Have you ever noticed that there doesn’t seem to be one person in your facilities who is happy with their building’s temperature? If so, you’re not alone!
In fact, 94% of facilities managers (FMs) receive temperature complaints about the building being “too cold” and 91% receive complaints about the building being “too hot.”
Unfortunately, there isn’t much you can do about the fact that everyone has a different preferred temperature. But what you can do is monitor your building’s HVAC units (and environment) and make adjustments as needed to keep your occupants as comfortable as possible.
Keep reading to find out how.
Clean and inspect HVAC units
I cannot stress the importance of cleaning and inspecting your HVAC unit enough. Not only will you be able to find issues before they affect the unit’s performance, but you will also increase the unit’s lifespan.
- Replace the air filters regularly, preferably once a month. Dust and dirt in the air filter prevents air from flowing properly, which keeps warm air (and cool air in the summer) from reaching all occupants.
- Inspect the ductwork. You should be looking for signs of wear like peeling duct tape, dents in the metal, and ripped sections of flex ducts as well as dirt streaks that indicate escaping air.
- Inspect for leaks in the air-handling unit (AHU). If air is able to escape from the AHU, it won’t be able to properly cool or heat your building.
- Inspect the furnace flame. The flame should be blue, not yellow or orange. These colors may be an indication of combustion problems.
- Keep your air pressure positive. Test your building’s pressure by opening exterior doors. Are they hard to open? If so, then the building is negatively pressurized, which means it will pull in cold air from anywhere it can. You can create positive pressures in your buildings by installing a fresh air duct or installing a Heat Recovery Ventilator (HRV).
Preventive maintenance software allows you to assign all of these HVAC inspection and cleaning tasks to the appropriate members of your team. You can add step-by-step instruction sets, or checklists, to the preventive maintenance tasks so that assignees have to check off each step before they can close out the task. You can even set these tasks to repeat on a bi-annually, quarterly, or monthly basis to make sure they never slip through the cracks with a preventive maintenance schedule.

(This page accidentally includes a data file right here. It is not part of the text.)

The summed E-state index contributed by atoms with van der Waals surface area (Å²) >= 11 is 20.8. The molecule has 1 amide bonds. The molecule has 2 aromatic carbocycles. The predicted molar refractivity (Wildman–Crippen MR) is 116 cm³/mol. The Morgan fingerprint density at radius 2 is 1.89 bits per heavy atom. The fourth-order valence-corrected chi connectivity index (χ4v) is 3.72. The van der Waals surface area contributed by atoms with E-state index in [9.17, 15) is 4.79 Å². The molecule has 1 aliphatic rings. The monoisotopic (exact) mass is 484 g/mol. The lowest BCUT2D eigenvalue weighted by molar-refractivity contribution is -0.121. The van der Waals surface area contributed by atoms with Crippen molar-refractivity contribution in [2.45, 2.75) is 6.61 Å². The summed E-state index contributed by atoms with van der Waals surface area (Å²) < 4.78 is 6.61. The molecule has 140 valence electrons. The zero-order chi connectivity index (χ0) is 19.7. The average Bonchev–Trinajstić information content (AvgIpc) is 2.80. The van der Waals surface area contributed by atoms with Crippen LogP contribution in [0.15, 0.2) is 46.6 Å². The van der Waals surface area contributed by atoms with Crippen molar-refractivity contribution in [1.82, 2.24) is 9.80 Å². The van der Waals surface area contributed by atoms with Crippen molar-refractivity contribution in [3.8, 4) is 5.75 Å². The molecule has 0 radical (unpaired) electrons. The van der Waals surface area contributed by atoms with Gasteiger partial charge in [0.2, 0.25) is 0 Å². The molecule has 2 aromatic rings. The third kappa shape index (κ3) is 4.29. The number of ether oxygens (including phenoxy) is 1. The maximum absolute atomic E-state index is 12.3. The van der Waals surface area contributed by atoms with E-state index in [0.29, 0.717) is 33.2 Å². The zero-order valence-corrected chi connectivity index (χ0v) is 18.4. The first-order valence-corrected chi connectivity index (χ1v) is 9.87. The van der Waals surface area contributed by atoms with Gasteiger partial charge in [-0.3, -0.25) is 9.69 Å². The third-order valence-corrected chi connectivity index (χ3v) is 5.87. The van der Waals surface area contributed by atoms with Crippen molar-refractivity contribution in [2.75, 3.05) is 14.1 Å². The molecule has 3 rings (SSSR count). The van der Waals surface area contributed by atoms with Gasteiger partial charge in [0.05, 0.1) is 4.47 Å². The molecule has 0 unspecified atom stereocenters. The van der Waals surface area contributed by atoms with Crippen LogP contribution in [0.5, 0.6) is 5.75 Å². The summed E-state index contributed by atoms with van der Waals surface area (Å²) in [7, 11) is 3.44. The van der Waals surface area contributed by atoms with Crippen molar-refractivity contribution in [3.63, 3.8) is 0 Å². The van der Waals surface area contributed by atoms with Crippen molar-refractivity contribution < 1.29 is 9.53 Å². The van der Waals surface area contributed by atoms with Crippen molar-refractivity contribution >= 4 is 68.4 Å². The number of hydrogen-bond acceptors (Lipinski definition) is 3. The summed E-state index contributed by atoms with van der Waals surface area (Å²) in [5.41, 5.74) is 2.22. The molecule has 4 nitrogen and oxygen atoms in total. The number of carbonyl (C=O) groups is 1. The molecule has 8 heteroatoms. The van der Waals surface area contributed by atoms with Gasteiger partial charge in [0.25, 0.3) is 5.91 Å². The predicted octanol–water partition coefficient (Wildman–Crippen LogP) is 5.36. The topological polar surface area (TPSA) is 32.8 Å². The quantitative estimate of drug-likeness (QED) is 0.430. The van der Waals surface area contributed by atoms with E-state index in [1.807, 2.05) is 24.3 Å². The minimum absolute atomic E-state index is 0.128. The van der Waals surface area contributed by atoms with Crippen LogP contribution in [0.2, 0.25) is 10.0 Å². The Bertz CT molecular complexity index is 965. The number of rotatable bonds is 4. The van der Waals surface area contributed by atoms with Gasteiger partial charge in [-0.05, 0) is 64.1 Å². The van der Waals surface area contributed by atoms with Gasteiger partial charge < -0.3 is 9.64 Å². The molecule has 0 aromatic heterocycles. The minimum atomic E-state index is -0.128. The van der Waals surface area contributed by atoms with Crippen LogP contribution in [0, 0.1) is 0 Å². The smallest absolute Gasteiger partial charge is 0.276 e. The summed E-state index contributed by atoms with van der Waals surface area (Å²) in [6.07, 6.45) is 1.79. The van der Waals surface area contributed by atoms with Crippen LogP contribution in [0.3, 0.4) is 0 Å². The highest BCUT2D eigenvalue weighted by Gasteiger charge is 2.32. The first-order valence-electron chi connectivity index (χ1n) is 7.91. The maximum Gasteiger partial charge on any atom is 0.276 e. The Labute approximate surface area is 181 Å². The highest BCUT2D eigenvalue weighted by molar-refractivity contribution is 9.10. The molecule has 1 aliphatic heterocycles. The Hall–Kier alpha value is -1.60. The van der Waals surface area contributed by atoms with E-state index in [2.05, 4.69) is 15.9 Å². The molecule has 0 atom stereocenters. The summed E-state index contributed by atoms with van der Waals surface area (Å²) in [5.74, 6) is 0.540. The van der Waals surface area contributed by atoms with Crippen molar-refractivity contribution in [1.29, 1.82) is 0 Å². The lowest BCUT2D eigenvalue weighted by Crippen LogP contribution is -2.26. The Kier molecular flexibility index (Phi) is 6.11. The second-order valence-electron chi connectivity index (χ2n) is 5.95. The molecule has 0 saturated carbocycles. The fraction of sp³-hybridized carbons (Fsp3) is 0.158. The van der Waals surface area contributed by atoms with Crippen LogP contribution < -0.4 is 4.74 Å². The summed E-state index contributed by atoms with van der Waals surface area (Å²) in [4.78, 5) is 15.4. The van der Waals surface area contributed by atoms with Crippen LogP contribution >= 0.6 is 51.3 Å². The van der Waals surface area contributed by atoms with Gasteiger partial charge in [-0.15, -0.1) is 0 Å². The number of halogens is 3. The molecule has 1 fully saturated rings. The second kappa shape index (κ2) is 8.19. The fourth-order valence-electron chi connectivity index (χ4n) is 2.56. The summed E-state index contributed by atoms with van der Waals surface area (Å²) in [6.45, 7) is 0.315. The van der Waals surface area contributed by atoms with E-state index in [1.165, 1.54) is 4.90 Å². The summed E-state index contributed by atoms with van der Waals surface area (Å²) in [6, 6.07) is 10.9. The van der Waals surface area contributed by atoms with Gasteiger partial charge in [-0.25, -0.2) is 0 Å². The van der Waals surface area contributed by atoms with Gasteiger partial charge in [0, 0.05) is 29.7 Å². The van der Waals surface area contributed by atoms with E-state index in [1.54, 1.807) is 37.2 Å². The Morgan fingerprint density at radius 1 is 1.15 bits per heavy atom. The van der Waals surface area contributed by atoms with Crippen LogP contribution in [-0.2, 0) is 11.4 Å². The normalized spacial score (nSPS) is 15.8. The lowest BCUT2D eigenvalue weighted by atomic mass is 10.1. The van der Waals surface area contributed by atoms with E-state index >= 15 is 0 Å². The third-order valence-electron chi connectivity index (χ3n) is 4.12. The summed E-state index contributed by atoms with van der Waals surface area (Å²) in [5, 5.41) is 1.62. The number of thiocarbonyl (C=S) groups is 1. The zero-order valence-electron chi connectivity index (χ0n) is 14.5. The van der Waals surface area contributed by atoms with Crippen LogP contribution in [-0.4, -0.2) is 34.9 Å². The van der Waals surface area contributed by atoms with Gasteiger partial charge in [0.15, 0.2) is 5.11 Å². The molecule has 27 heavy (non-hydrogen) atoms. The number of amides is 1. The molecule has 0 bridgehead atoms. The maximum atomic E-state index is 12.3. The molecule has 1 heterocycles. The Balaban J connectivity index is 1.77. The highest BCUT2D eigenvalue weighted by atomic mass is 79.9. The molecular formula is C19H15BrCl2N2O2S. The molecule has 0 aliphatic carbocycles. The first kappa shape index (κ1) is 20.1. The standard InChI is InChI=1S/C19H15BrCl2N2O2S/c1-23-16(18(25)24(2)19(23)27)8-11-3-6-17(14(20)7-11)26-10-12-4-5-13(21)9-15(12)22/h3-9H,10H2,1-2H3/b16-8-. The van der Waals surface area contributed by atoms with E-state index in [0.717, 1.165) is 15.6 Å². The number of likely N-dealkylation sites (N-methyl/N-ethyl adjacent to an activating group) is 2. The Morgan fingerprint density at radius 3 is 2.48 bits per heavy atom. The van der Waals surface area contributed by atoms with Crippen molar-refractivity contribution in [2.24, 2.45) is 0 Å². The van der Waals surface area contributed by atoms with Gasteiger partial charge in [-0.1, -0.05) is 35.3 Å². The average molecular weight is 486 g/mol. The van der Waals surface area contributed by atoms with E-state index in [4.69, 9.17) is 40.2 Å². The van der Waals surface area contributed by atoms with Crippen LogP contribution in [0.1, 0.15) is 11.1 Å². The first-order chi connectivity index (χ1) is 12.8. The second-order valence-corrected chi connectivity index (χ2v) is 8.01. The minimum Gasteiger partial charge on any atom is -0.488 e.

Minimize temperature variation within the building as much as possible
If you ever feel like one part of your building is colder than another, it probably is. There are various reasons for inconsistent temperatures throughout the building, so let’s go over a couple and how to tackle them.
One of the most common reasons for inconsistent temperatures is inaccurate thermostat readings.
To prevent this from happening, indoor thermostats should be out of direct sunlight and placed on inside walls of the building. Exterior walls tend to be the coldest or warmest spots in the office (depending on the outdoor temperature), and can result in inaccurate readings. In addition to placing them on an inside wall, the thermostat should be placed in an area that best represents the temperature in the majority of the building. This way, the heat isn’t kicking on when an unused part of your facility is colder than the rest.
Buildings are also susceptible to thermal bridging, which is when heat escapes due to a break in the building.
These breaks may be the corners between the wall and floor or wall and roof, any holes in the insulation for pipes, etc. This can cause areas of your building to be colder or warmer than others. If this is the case for your organization, and the complaints are severe enough to warrant a solution, you can reduce the thermal bridging by implementing an insulated foundation system.
Communicate with your occupants about the temperature
In addition to the tips outlined above, you should discuss temperature concerns with your occupants. A common issue with facility temperature regulation is that 56% of facilities’ HVAC systems are centrally located, which means that occupants don’t have control over the facility’s temperature. In order to keep your occupants comfortable, there should be a way for them to address temperature concerns with the maintenance staff.
A good way to address these complaints is with CMMS software. It makes it easy for occupants to alert the maintenance team about an issue with the temperature so they feel like their complaints aren’t just going into a black hole. CMMS software can be configured to make sure that the occupant submits details (thermostat reading, etc.) that will help the maintenance team troubleshoot the issue. It also enables the maintenance team to keep track of the temperature complaints and identify trends (maybe certain areas of your facilities have more HVAC issues than others or certain HVAC equipment is more problematic than others) while keeping your occupants in the loop with two-way communication.
Learn more about the benefits of CMMS software!